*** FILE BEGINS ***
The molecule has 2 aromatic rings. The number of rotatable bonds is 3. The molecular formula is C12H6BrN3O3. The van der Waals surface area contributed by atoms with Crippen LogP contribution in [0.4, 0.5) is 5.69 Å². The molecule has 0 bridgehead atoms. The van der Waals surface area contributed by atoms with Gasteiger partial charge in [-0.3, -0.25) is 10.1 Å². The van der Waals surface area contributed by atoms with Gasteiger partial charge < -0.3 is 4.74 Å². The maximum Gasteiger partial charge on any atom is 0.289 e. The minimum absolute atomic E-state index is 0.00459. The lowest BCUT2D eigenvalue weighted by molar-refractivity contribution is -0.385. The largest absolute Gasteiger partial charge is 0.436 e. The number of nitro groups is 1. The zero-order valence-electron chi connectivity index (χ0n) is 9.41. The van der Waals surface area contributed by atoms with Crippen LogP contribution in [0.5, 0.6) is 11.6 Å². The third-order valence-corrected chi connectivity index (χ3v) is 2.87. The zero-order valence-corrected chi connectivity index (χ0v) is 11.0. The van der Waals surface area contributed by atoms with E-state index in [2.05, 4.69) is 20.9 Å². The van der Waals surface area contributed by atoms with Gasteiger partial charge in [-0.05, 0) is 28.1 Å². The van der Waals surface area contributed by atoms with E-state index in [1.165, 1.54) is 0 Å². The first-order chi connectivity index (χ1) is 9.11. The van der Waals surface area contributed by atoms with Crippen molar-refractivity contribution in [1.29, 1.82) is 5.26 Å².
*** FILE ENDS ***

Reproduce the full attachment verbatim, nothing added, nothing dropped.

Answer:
The molecule has 2 aromatic rings. The number of rotatable bonds is 3. The molecular formula is C12H6BrN3O3. The van der Waals surface area contributed by atoms with Crippen LogP contribution in [0.4, 0.5) is 5.69 Å². The molecule has 0 bridgehead atoms. The van der Waals surface area contributed by atoms with Gasteiger partial charge in [-0.3, -0.25) is 10.1 Å². The van der Waals surface area contributed by atoms with Gasteiger partial charge < -0.3 is 4.74 Å². The maximum Gasteiger partial charge on any atom is 0.289 e. The minimum absolute atomic E-state index is 0.00459. The lowest BCUT2D eigenvalue weighted by molar-refractivity contribution is -0.385. The largest absolute Gasteiger partial charge is 0.436 e. The number of nitro groups is 1. The zero-order valence-electron chi connectivity index (χ0n) is 9.41. The van der Waals surface area contributed by atoms with Crippen LogP contribution in [0.5, 0.6) is 11.6 Å². The third-order valence-corrected chi connectivity index (χ3v) is 2.87. The zero-order valence-corrected chi connectivity index (χ0v) is 11.0. The van der Waals surface area contributed by atoms with E-state index in [2.05, 4.69) is 20.9 Å². The van der Waals surface area contributed by atoms with Gasteiger partial charge in [-0.05, 0) is 28.1 Å². The van der Waals surface area contributed by atoms with E-state index in [1.165, 1.54) is 0 Å². The first-order chi connectivity index (χ1) is 9.11. The van der Waals surface area contributed by atoms with Crippen molar-refractivity contribution in [1.29, 1.82) is 5.26 Å².